For fighting forest fires, “technology is becoming really essential,” said Larry Bekkedahl, senior vice president of energy delivery at Portland General Electric, Oregon’s largest utility and a Pano AI customer.
Utility companies sometimes play a role in sparking wildfires, when their power lines are knocked down by wind or struck by falling trees. Hawaii’s electric utility acknowledged that its power lines started a devastating blaze in Maui this summer after apparently being downed by high winds.
PGE, which provides electricity to 51 cities in Oregon, has deployed 26 Pano AI cameras, and Bekkedahl said they have helped speed up response and coordination with emergency services.
Previously, fire departments were “running around looking for stuff and not even really knowing exactly where it’s at,” he said. The cameras help detect fires quicker and get teams on the ground faster, shaving up to two hours off response times.
“That’s significant in terms of how fast that fire can can spread and grow,” Bekkedahl said.
Using AI to detect smoke from fires “is relatively easy,” said Juan Lavista Ferres, chief data scientist at Microsoft.
“What is not easy is to have enough cameras that cover enough places,” he said, pointing to vast, remote areas in northern Canada that have burned this summer.
Ferres’ team at Microsoft has been developing AI models to predict where fires are likely to start. They have fed the model with maps of areas that burned previously, along with climate and geospatial data.
The system has its limitations — it can’t predict random events like a lightning strike. But it can sift through historical weather and climate data to identify patterns, such as areas that are typically drier. Even a road, which indicates people are nearby, is a risk factor, Ferres said.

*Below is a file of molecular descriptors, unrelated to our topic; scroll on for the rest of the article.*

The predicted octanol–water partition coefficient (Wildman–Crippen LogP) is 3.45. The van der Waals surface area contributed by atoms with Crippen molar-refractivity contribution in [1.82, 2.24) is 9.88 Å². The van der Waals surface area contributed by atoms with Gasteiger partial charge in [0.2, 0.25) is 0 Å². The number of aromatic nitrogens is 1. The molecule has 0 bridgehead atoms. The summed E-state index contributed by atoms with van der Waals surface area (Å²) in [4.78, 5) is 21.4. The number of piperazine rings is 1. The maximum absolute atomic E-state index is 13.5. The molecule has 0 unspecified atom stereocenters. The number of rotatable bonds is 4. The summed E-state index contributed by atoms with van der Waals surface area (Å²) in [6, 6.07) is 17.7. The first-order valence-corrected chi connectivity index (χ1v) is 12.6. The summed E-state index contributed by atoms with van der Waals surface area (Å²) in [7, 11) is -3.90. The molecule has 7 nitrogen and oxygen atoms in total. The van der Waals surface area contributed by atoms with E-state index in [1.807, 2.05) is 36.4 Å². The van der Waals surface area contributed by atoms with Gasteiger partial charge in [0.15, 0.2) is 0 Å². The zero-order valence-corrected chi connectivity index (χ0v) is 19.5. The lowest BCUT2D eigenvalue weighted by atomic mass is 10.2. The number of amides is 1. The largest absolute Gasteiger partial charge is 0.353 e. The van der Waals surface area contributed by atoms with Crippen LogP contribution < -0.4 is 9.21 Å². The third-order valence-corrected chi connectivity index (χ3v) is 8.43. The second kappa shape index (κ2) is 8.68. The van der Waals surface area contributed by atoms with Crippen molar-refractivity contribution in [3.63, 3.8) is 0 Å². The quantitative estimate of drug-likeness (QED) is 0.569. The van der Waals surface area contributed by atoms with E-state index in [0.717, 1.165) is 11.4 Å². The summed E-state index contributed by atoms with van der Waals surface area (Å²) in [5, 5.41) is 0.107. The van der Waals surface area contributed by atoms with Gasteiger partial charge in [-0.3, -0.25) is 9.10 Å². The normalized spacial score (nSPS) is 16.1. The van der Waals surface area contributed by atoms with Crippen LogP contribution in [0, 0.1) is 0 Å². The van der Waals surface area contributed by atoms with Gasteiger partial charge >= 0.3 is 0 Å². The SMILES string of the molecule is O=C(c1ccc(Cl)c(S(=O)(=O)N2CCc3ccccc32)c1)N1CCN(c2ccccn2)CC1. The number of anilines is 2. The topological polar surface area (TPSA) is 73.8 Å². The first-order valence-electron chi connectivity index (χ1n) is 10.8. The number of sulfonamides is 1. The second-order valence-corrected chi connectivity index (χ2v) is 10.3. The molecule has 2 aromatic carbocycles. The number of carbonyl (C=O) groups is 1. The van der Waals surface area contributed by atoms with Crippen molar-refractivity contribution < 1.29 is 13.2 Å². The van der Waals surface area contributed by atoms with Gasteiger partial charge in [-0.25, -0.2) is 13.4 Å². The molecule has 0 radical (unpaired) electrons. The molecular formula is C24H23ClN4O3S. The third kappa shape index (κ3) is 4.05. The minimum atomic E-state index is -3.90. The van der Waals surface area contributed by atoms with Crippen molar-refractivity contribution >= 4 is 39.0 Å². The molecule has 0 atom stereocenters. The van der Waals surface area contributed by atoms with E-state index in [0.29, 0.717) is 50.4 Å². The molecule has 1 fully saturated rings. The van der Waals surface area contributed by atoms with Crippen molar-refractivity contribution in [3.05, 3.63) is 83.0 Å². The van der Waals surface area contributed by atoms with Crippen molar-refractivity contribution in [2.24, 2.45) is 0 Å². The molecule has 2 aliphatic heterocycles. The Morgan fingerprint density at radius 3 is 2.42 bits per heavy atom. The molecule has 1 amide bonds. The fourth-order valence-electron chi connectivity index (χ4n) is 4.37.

“It’s not going to get it all perfectly right,” he said. “But what it can do is it can build a probability map (based on) what happened in the past.”
The technology, which Microsoft plans to offer as an open-source tool, can help first responders trying to figure out where to focus their limited resources, Ferres said.
Another company is looking to the heavens for a solution. German startup OroraTech analyzes satellite images with artificial intelligence.
Taking advantage of advances in camera, satellite and AI technology, OroraTech has launched two mini satellites about the size of a shoebox into low orbit, about 550 kilometers above Earth’s surface. The Munich-based company has ambitions to send up eight more next year and eventually put 100 into space.
As wildfires swept central Chile this year, OroraTech said it provided thermal images at night when aerial drones are used less frequently.
Weeks after OroraTech launched its second satellite, it detected a fire near the community of Keg River in northern Alberta, where flames burned remote stretches of boreal forest repeatedly this summer.
“There are algorithms on the satellite, very efficient ones to detect fires even faster,” CEO Thomas Gruebler said.
The AI also takes into account vegetation and humidity levels to identify flare-ups that could spawn devastating megafires. The technology could help thinly stretched firefighting agencies direct resources to blazes with the potential to cause the most damage.
“Because we know exactly where the fires are, we can see how the fires will propagate,” Gruebler said. “So, which fire will be the big fire in one day and which will stop on their own.”